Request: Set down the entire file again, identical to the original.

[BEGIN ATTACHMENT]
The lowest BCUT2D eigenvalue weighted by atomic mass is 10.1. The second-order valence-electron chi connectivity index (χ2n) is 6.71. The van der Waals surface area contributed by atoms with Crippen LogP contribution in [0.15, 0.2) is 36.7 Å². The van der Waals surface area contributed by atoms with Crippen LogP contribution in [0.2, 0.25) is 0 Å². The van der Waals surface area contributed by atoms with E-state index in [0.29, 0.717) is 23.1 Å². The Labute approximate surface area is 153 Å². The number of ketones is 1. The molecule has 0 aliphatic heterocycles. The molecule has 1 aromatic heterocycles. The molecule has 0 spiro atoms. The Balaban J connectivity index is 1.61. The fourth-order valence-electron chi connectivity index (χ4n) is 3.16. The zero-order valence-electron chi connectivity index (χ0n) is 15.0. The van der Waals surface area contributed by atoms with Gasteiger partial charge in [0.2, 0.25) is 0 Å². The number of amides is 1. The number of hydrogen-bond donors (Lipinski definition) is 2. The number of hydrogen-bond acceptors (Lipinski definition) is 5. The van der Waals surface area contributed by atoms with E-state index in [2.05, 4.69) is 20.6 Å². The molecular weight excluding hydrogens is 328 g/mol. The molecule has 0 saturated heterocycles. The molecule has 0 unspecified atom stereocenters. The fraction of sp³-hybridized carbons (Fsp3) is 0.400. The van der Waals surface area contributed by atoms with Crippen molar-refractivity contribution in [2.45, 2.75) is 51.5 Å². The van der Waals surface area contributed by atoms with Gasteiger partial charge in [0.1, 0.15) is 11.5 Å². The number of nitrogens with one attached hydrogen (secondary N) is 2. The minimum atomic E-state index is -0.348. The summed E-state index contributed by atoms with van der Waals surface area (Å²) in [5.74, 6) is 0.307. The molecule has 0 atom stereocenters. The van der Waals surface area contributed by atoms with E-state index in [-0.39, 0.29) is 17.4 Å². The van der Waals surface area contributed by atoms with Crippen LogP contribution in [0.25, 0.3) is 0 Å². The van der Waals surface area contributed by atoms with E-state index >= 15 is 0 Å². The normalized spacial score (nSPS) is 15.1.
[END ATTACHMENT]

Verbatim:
The lowest BCUT2D eigenvalue weighted by atomic mass is 10.1. The second-order valence-electron chi connectivity index (χ2n) is 6.71. The van der Waals surface area contributed by atoms with Crippen LogP contribution in [0.15, 0.2) is 36.7 Å². The van der Waals surface area contributed by atoms with Crippen LogP contribution in [0.2, 0.25) is 0 Å². The van der Waals surface area contributed by atoms with E-state index in [0.29, 0.717) is 23.1 Å². The Labute approximate surface area is 153 Å². The number of ketones is 1. The molecule has 0 aliphatic heterocycles. The molecule has 1 aromatic heterocycles. The molecule has 0 spiro atoms. The Balaban J connectivity index is 1.61. The fourth-order valence-electron chi connectivity index (χ4n) is 3.16. The zero-order valence-electron chi connectivity index (χ0n) is 15.0. The van der Waals surface area contributed by atoms with Gasteiger partial charge in [0.2, 0.25) is 0 Å². The number of amides is 1. The number of hydrogen-bond donors (Lipinski definition) is 2. The number of hydrogen-bond acceptors (Lipinski definition) is 5. The van der Waals surface area contributed by atoms with E-state index in [2.05, 4.69) is 20.6 Å². The molecular weight excluding hydrogens is 328 g/mol. The molecule has 0 saturated heterocycles. The molecule has 0 unspecified atom stereocenters. The fraction of sp³-hybridized carbons (Fsp3) is 0.400. The van der Waals surface area contributed by atoms with Crippen molar-refractivity contribution in [2.45, 2.75) is 51.5 Å². The van der Waals surface area contributed by atoms with Gasteiger partial charge in [0.1, 0.15) is 11.5 Å². The number of nitrogens with one attached hydrogen (secondary N) is 2. The minimum atomic E-state index is -0.348. The summed E-state index contributed by atoms with van der Waals surface area (Å²) in [5.74, 6) is 0.307. The molecule has 0 atom stereocenters. The van der Waals surface area contributed by atoms with E-state index in [-0.39, 0.29) is 17.4 Å². The van der Waals surface area contributed by atoms with Crippen LogP contribution in [0.25, 0.3) is 0 Å². The van der Waals surface area contributed by atoms with E-state index >= 15 is 0 Å². The normalized spacial score (nSPS) is 15.1.